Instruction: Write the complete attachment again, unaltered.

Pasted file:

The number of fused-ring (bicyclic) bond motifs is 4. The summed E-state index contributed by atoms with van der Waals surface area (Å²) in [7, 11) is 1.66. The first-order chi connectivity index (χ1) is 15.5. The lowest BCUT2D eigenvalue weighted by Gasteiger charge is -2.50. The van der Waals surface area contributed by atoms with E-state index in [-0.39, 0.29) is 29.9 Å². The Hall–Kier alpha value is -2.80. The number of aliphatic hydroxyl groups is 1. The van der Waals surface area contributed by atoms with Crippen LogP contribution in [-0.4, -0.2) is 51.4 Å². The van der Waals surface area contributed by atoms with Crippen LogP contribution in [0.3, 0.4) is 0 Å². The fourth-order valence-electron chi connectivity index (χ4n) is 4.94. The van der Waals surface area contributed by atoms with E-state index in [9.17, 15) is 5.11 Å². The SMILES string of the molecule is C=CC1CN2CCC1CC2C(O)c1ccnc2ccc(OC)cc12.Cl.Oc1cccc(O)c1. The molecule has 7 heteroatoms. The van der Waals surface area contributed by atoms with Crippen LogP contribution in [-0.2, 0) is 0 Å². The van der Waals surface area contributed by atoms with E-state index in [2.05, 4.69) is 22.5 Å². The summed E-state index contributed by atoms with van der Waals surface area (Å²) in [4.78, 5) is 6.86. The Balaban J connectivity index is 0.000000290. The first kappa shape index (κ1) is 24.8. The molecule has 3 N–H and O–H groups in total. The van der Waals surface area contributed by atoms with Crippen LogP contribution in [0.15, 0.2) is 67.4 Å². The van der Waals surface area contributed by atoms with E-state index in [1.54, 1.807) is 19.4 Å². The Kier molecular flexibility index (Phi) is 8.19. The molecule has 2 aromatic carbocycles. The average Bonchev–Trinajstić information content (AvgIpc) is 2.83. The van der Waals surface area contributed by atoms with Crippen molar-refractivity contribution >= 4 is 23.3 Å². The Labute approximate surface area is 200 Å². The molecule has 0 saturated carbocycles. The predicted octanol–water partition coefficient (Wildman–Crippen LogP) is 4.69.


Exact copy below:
The number of fused-ring (bicyclic) bond motifs is 4. The summed E-state index contributed by atoms with van der Waals surface area (Å²) in [7, 11) is 1.66. The first-order chi connectivity index (χ1) is 15.5. The lowest BCUT2D eigenvalue weighted by Gasteiger charge is -2.50. The van der Waals surface area contributed by atoms with E-state index in [-0.39, 0.29) is 29.9 Å². The Hall–Kier alpha value is -2.80. The number of aliphatic hydroxyl groups is 1. The van der Waals surface area contributed by atoms with Crippen LogP contribution in [-0.4, -0.2) is 51.4 Å². The van der Waals surface area contributed by atoms with Crippen LogP contribution in [0.3, 0.4) is 0 Å². The fourth-order valence-electron chi connectivity index (χ4n) is 4.94. The van der Waals surface area contributed by atoms with E-state index in [9.17, 15) is 5.11 Å². The SMILES string of the molecule is C=CC1CN2CCC1CC2C(O)c1ccnc2ccc(OC)cc12.Cl.Oc1cccc(O)c1. The molecule has 7 heteroatoms. The van der Waals surface area contributed by atoms with Crippen LogP contribution in [-0.2, 0) is 0 Å². The van der Waals surface area contributed by atoms with E-state index in [2.05, 4.69) is 22.5 Å². The summed E-state index contributed by atoms with van der Waals surface area (Å²) in [4.78, 5) is 6.86. The Balaban J connectivity index is 0.000000290. The first kappa shape index (κ1) is 24.8. The molecule has 3 N–H and O–H groups in total. The van der Waals surface area contributed by atoms with Crippen LogP contribution in [0.15, 0.2) is 67.4 Å². The van der Waals surface area contributed by atoms with E-state index in [1.54, 1.807) is 19.4 Å². The Kier molecular flexibility index (Phi) is 8.19. The molecule has 2 aromatic carbocycles. The average Bonchev–Trinajstić information content (AvgIpc) is 2.83. The van der Waals surface area contributed by atoms with Crippen molar-refractivity contribution >= 4 is 23.3 Å². The Labute approximate surface area is 200 Å². The molecule has 0 saturated carbocycles. The predicted octanol–water partition coefficient (Wildman–Crippen LogP) is 4.69.